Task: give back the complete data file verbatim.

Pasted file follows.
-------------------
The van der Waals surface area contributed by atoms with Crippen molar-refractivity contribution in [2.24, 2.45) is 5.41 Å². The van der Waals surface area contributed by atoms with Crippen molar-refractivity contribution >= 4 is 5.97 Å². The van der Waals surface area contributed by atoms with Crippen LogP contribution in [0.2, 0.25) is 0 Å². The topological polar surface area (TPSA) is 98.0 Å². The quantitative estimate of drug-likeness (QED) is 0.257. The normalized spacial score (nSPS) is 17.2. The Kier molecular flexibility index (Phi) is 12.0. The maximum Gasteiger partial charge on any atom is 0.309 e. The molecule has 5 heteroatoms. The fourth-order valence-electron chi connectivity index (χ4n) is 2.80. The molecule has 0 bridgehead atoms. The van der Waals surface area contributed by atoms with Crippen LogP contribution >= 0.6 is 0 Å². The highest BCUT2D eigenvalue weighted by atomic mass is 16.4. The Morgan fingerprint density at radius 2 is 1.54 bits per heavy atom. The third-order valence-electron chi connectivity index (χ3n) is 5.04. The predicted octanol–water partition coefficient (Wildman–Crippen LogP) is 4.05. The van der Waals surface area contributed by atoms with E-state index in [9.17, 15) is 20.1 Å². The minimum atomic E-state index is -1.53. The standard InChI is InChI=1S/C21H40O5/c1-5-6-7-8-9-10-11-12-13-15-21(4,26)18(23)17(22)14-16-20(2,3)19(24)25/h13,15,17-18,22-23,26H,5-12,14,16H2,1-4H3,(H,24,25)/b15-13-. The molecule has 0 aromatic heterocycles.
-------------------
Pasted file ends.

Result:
The van der Waals surface area contributed by atoms with Crippen molar-refractivity contribution in [2.24, 2.45) is 5.41 Å². The van der Waals surface area contributed by atoms with Crippen molar-refractivity contribution >= 4 is 5.97 Å². The van der Waals surface area contributed by atoms with Crippen LogP contribution in [0.2, 0.25) is 0 Å². The topological polar surface area (TPSA) is 98.0 Å². The quantitative estimate of drug-likeness (QED) is 0.257. The normalized spacial score (nSPS) is 17.2. The Kier molecular flexibility index (Phi) is 12.0. The maximum Gasteiger partial charge on any atom is 0.309 e. The molecule has 5 heteroatoms. The fourth-order valence-electron chi connectivity index (χ4n) is 2.80. The molecule has 0 bridgehead atoms. The van der Waals surface area contributed by atoms with Crippen LogP contribution >= 0.6 is 0 Å². The highest BCUT2D eigenvalue weighted by atomic mass is 16.4. The Morgan fingerprint density at radius 2 is 1.54 bits per heavy atom. The third-order valence-electron chi connectivity index (χ3n) is 5.04. The predicted octanol–water partition coefficient (Wildman–Crippen LogP) is 4.05. The van der Waals surface area contributed by atoms with E-state index in [9.17, 15) is 20.1 Å². The minimum atomic E-state index is -1.53. The standard InChI is InChI=1S/C21H40O5/c1-5-6-7-8-9-10-11-12-13-15-21(4,26)18(23)17(22)14-16-20(2,3)19(24)25/h13,15,17-18,22-23,26H,5-12,14,16H2,1-4H3,(H,24,25)/b15-13-. The molecule has 0 aromatic heterocycles.